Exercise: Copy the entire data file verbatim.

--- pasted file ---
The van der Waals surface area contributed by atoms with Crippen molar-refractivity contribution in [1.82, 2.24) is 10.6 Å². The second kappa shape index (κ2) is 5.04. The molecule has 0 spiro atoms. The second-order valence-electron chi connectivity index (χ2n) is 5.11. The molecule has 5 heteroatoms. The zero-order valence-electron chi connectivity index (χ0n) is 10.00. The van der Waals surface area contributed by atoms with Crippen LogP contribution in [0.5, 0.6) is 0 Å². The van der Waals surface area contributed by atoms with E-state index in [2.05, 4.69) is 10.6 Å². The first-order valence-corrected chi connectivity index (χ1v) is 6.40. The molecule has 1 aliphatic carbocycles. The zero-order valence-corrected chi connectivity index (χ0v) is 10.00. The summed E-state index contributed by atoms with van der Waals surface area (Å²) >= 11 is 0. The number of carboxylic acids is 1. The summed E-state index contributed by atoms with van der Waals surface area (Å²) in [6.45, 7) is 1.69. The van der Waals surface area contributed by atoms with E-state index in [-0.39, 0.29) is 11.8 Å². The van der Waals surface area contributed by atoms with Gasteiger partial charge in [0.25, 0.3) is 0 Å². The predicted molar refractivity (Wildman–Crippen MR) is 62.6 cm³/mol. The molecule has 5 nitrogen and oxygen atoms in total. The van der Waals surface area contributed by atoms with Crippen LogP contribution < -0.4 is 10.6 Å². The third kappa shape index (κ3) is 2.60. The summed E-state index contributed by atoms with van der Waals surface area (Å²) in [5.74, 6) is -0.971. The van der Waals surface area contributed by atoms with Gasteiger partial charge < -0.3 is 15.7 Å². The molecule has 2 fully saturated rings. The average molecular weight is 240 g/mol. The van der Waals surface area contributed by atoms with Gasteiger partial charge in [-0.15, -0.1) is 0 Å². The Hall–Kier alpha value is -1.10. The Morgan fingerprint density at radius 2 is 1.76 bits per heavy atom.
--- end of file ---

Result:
The van der Waals surface area contributed by atoms with Crippen molar-refractivity contribution in [1.82, 2.24) is 10.6 Å². The second kappa shape index (κ2) is 5.04. The molecule has 0 spiro atoms. The second-order valence-electron chi connectivity index (χ2n) is 5.11. The molecule has 5 heteroatoms. The zero-order valence-electron chi connectivity index (χ0n) is 10.00. The van der Waals surface area contributed by atoms with Crippen LogP contribution in [0.5, 0.6) is 0 Å². The van der Waals surface area contributed by atoms with E-state index in [2.05, 4.69) is 10.6 Å². The first-order valence-corrected chi connectivity index (χ1v) is 6.40. The molecule has 1 aliphatic carbocycles. The zero-order valence-corrected chi connectivity index (χ0v) is 10.00. The summed E-state index contributed by atoms with van der Waals surface area (Å²) >= 11 is 0. The number of carboxylic acids is 1. The summed E-state index contributed by atoms with van der Waals surface area (Å²) in [6.45, 7) is 1.69. The van der Waals surface area contributed by atoms with E-state index in [-0.39, 0.29) is 11.8 Å². The van der Waals surface area contributed by atoms with Gasteiger partial charge in [0.25, 0.3) is 0 Å². The predicted molar refractivity (Wildman–Crippen MR) is 62.6 cm³/mol. The molecule has 5 nitrogen and oxygen atoms in total. The van der Waals surface area contributed by atoms with Crippen LogP contribution < -0.4 is 10.6 Å². The third kappa shape index (κ3) is 2.60. The summed E-state index contributed by atoms with van der Waals surface area (Å²) in [5.74, 6) is -0.971. The van der Waals surface area contributed by atoms with Gasteiger partial charge < -0.3 is 15.7 Å². The molecule has 2 fully saturated rings. The average molecular weight is 240 g/mol. The van der Waals surface area contributed by atoms with Gasteiger partial charge in [-0.15, -0.1) is 0 Å². The Hall–Kier alpha value is -1.10. The Morgan fingerprint density at radius 2 is 1.76 bits per heavy atom.